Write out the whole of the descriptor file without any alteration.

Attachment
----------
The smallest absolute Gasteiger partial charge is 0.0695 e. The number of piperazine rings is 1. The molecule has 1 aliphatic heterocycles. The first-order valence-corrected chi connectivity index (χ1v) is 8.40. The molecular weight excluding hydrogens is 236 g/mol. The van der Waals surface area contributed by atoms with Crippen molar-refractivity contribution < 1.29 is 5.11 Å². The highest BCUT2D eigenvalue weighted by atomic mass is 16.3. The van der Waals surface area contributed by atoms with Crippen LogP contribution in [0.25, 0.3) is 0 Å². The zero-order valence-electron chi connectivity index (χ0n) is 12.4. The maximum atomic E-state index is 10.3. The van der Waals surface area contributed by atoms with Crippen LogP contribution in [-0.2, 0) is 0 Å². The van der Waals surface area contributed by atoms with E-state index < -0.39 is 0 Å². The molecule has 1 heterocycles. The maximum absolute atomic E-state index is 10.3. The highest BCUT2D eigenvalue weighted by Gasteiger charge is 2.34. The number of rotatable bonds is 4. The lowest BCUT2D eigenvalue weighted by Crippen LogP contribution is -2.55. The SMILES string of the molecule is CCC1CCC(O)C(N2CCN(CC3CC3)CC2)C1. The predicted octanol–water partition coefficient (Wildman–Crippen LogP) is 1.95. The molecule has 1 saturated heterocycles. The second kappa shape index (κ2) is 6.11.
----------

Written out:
The smallest absolute Gasteiger partial charge is 0.0695 e. The number of piperazine rings is 1. The molecule has 1 aliphatic heterocycles. The first-order valence-corrected chi connectivity index (χ1v) is 8.40. The molecular weight excluding hydrogens is 236 g/mol. The van der Waals surface area contributed by atoms with Crippen molar-refractivity contribution < 1.29 is 5.11 Å². The highest BCUT2D eigenvalue weighted by atomic mass is 16.3. The van der Waals surface area contributed by atoms with Crippen LogP contribution in [0.25, 0.3) is 0 Å². The zero-order valence-electron chi connectivity index (χ0n) is 12.4. The maximum atomic E-state index is 10.3. The van der Waals surface area contributed by atoms with Crippen LogP contribution in [-0.2, 0) is 0 Å². The van der Waals surface area contributed by atoms with E-state index < -0.39 is 0 Å². The molecule has 1 heterocycles. The maximum absolute atomic E-state index is 10.3. The highest BCUT2D eigenvalue weighted by Gasteiger charge is 2.34. The number of rotatable bonds is 4. The lowest BCUT2D eigenvalue weighted by Crippen LogP contribution is -2.55. The SMILES string of the molecule is CCC1CCC(O)C(N2CCN(CC3CC3)CC2)C1. The predicted octanol–water partition coefficient (Wildman–Crippen LogP) is 1.95. The molecule has 1 saturated heterocycles. The second kappa shape index (κ2) is 6.11.